Reverse Address Resolution Protocol (RFC0903)
Original Publication Date: 1984-Jun-01
Included in the Prior Art Database: 2000-Sep-13
Internet Society Requests For Comment (RFCs)
R. Finlayson: AUTHOR [+3]
Network hosts such as diskless workstations frequently do not know their protocol addresses when booted; they often know only their hardware interface addresses. To communicate using higher-level protocols like IP, they must discover their protocol address from some external source. Our problem is that there is no standard mechanism for doing so.
Network Working Group Finlayson, Mann, Mogul, Theimer
Request for Comments: 903 Stanford University
A Reverse Address Resolution Protocol
Ross Finlayson, Timothy Mann, Jeffrey Mogul, Marvin Theimer
Computer Science Department
Status of this Memo
This RFC suggests a method for workstations to dynamically find their
protocol address (e.g., their Internet Address), when they know only
their hardware address (e.g., their attached physical network
This RFC specifies a proposed protocol for the ARPA Internet
community, and requests discussion and suggestions for improvements.
Network hosts such as diskless workstations frequently do not know
their protocol addresses when booted; they often know only their
hardware interface addresses. To communicate using higher-level
protocols like IP, they must discover their protocol address from
some external source. Our problem is that there is no standard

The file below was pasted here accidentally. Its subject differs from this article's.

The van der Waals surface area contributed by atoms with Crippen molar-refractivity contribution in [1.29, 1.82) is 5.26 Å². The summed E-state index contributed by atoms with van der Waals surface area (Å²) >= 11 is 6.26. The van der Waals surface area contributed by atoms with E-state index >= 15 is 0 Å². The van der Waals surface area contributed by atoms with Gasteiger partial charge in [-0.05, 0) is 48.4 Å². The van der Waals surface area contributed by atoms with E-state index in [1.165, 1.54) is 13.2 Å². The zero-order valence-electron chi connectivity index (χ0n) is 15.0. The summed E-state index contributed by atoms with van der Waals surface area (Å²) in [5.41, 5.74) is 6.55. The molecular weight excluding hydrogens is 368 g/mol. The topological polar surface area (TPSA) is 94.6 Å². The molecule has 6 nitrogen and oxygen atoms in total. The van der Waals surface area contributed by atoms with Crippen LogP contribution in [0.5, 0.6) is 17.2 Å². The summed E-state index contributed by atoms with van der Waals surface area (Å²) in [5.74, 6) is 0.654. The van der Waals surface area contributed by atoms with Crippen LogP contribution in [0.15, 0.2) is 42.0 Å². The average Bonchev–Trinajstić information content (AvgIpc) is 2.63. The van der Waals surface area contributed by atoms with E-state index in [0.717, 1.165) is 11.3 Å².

mechanism for doing so.
Plummer's "Address Resolution Protocol" (ARP)  is designed to
solve a complementary problem, resolving a host's hardware address
given its protocol address. This RFC proposes a "Reverse Address
Resolution Protocol" (RARP). As with ARP, we assume a broadcast
medium, such as Ethernet.
II. Design Considerations
The following considerations guided our design of the RARP protocol.
A. ARP and RARP are different operations. ARP assumes that every
host knows the mapping between its own hardware address and protocol
address(es). Information gathered about other hosts is accumulated
in a small cache. All hosts are equal in status; there is no
distinction between clients and servers.
On the other hand, RARP requires one or more server hosts to maintain
a database of mappings from hardware address to protocol address and
respond to requests from client hosts.
RFC 903 June 1984
B. As mentioned, RARP requires that server hosts maintain large
databases. It is undesirable and in some cases impossible to maintain
such a database in the kernel of a host's operating system. Thus,
most implementations will require some form of interaction with a
program outside the kernel.
C. Ease of implementation and minimal impact on existing host
software are important. It would be a mistake to design a protocol
that required mod...